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Operationalize Cybersecurity Collaboration with the Private Sector

This pillar attempts to operationalize cybersecurity collaboration with the private sector by organizing and focusing US government efforts on areas where they can have an outsized impact.

The federal government has limited resources and capabilities, and should prioritize the defense of systemically important critical infrastructure. And while steps have been taken, the effort falls short of codifying or fully implementing the social contract of shared responsibility and partnership in cybersecurity.

Key Recommendation: Congress should codify the concept of 'systemically important critical infrastructure,' whereby entities responsible for systems and assets that underpin national critical functions are ensured the full support of the US government and shoulder additional security requirements consistent with their unique status and importance.

Both the private sector and the US government have a vested interest in protecting these systems (SICI entities). The US government must be assured that these companies are taking their security responsibilities seriously, and private sector entities should likewise trust that the US government is fully leveraging its unique authorities and resources to support their security operations.

Enabling Recommendations:

Review And Update Intelligence Authorities to Increase Intelligence Support to the Broader Private Sector. The review should:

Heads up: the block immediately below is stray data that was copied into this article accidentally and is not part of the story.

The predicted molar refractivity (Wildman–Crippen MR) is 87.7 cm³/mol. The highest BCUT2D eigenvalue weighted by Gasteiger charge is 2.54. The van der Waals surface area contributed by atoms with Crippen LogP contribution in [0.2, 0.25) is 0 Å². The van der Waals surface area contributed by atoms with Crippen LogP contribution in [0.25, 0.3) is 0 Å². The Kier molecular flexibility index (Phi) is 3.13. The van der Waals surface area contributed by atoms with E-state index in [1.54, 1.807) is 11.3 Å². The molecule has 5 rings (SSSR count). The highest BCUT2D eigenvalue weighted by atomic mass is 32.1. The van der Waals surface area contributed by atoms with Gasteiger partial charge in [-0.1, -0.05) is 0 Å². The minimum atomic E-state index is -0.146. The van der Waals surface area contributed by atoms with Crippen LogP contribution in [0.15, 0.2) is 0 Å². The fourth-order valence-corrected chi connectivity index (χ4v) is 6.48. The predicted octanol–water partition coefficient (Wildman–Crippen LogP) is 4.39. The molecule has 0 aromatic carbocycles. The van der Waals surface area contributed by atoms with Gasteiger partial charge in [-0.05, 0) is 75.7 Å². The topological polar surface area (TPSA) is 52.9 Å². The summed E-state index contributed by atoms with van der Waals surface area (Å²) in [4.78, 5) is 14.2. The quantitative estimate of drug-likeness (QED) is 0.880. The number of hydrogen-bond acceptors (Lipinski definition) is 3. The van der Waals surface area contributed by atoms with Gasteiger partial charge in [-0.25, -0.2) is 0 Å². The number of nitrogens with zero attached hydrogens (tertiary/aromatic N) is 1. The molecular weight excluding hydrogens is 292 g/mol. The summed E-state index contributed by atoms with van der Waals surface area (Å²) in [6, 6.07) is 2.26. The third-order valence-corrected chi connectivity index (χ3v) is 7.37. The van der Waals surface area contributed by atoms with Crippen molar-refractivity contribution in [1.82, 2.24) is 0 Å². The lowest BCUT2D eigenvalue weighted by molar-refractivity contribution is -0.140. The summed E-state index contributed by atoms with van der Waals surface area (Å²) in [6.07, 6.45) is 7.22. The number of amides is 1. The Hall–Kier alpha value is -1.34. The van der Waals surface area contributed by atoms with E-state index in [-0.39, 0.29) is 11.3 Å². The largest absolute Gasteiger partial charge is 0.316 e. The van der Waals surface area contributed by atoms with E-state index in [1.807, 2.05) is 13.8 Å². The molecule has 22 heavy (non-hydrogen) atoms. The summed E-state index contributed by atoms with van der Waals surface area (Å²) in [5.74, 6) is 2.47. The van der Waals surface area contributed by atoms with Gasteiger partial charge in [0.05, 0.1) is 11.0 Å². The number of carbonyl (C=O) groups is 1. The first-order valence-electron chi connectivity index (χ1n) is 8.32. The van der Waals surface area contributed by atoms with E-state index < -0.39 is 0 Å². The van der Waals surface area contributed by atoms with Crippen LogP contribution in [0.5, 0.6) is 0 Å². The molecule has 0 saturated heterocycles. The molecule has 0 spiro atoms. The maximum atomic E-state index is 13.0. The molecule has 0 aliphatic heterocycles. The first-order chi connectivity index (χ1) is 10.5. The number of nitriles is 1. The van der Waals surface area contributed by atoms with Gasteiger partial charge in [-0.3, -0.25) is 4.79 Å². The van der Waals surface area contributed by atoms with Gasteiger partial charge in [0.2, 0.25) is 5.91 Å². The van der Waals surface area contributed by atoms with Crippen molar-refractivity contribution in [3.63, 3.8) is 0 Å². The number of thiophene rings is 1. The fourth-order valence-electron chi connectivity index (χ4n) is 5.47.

• Examine US foreign intelligence surveillance authorities to identify and address limitations in collection for cyber defense missions supporting private sector stakeholders.
  • Review policies to identify limitations in the intelligence communities ability to share threat intelligence information with the private sector.
  • Review cyber related information-sharing consent processes, including consent to monitor agreements, and assess gaps and opportunities for greater standardization and simplification while ensuring privacy and civil liberty protections.

Strengthen and Codify Processes for Identifying Broader Private Sector Cybersecurity Intelligence Needs and Priorities

  • Congress should therefore direct and resource the federal government to establish a formal process to solicit and compile private sector input to inform national intelligence priorities, collection requirements, and more focused US intelligence support to private sector cybersecurity operations.

Empower Departments and Agencies to Serve Administrative Subpoenas in Support of Threat and Asset Response Activities


The US government must create the structures and processes to work with private sector entities that have unique insights of their own and a different view of threats impacting domestic and critical infrastructure.

Key Recommendation: Congress should establish and fund a Joint Collaborative Environment, a common and interoperable environment for the sharing and fusing of threat information, insight, and other relevant data across the federal government and between the public and private sectors.

There are still significant limitations on the government's ability to develop a comprehensive picture of threat. They need to take steps to shift the burden of integration onto itself, establishing the mechanisms and enforceable procedures to build the situational awareness necessary for its own operations and for forging true operational collaboration with the private sector.

Therefore, the government should establish a "Joint Collaborative Environment", a common cloud-based environment in which the federal government's unclassified and classified cyber threat information, malware forensics, and network data from monitoring programs are made commonly available for query and analysis — to the greatest extent possible.